PRISTINA/SKOPJE (Reuters) - Goods from Kosovo and Macedonia crossed their border on Sunday, ending a trade dispute that closed the frontier between the Balkan neighbors to goods and vehicles for six days.
The dispute started in July when Macedonia limited the import of wheat and flour from all members of the Central European Free Trade Agreement (CEFTA), including Kosovo, in an effort to protect domestic production.
Kosovo first responded by banning imports of Macedonian food, beverages and cigarette products, and then introduced a blanket ban on Macedonian goods from midnight last Sunday after Skopje introduced a levy on Kosovo citizens entering Macedonia.
After days of talks between the two countries failed to break the deadlock, the ban ended only after the Macedonian limit on flour expired on Sunday and Kosovo lifted its restrictions.
"After a week of blockade on both sides of the border, tonight at midnight, between the 14th and 15th, the border is open," Kosovo Trade Minister Mimoza Kusari Lila said at the border to mark the end of the blockade.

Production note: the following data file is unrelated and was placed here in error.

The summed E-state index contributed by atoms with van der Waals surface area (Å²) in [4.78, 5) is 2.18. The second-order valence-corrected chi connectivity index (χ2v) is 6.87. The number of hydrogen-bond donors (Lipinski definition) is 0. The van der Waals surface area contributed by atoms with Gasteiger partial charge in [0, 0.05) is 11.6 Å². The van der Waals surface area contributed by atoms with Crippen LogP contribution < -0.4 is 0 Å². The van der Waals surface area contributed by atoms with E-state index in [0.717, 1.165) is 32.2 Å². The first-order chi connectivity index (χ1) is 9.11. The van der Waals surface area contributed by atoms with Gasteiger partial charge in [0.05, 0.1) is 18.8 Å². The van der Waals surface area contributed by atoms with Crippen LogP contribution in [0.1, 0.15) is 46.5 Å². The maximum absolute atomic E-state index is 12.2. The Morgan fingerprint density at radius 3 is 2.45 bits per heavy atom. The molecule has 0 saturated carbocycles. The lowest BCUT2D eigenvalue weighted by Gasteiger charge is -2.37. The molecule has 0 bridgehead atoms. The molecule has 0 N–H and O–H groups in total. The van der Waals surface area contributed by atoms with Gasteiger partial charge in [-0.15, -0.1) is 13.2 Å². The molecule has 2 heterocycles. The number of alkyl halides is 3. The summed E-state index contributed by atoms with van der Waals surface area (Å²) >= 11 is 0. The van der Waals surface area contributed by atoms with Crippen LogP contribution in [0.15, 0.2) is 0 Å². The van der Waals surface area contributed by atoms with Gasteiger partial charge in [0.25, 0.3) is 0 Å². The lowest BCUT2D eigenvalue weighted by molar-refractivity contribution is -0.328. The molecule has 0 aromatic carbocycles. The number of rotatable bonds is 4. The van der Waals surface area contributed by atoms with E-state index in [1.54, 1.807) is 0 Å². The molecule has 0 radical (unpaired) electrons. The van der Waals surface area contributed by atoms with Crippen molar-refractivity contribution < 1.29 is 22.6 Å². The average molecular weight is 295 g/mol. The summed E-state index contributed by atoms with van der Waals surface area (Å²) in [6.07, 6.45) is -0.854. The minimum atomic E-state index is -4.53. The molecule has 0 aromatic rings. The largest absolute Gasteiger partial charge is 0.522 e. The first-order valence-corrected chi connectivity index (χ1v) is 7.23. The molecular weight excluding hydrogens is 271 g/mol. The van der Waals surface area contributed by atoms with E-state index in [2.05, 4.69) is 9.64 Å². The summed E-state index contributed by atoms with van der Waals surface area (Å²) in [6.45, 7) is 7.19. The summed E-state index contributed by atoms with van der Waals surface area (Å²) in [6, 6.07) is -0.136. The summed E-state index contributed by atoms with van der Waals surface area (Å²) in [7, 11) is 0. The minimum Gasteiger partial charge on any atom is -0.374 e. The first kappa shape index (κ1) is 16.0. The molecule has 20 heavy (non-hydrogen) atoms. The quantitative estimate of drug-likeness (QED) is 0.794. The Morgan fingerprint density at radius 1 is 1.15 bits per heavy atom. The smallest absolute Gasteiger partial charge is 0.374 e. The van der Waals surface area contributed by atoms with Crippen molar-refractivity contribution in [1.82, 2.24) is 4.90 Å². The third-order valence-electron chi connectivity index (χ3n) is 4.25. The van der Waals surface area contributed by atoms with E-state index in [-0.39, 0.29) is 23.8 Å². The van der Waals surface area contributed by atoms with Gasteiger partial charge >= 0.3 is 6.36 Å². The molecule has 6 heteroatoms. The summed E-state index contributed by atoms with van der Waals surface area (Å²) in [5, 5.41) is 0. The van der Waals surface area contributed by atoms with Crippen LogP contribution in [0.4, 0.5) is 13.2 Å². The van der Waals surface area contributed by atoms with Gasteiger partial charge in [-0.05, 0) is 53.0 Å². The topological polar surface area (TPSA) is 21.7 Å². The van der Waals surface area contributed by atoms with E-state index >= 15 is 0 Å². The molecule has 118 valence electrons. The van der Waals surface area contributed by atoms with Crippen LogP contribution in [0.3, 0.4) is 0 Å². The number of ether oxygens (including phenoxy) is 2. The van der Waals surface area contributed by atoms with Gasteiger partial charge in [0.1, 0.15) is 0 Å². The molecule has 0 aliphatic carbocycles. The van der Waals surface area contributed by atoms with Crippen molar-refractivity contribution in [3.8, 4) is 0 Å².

"This ends the unpleasant processes between the two countries from the last couple of days," Macedonia's Deputy Prime Minister Vladimir Pesevski said.
Though there was no obvious political backdrop to the row, relations between Macedonia and Kosovo have been far from simple since Kosovo's 1998-99 war helped trigger a spillover insurgency in Macedonia in 2001.
Albanians are the overwhelming majority in Kosovo, and form a large minority - more than 25 percent - in Macedonia.
Macedonia last year exported products worth $392 million to Kosovo, mainly oil, cement, medicine, steel, beverages, fruit and vegetables. Kosovo exported around $29 million worth of goods last year.
(Reporting by Fatos Bytyci in Pristina and Kole Casule in Skopje; Editing by Alison Williams)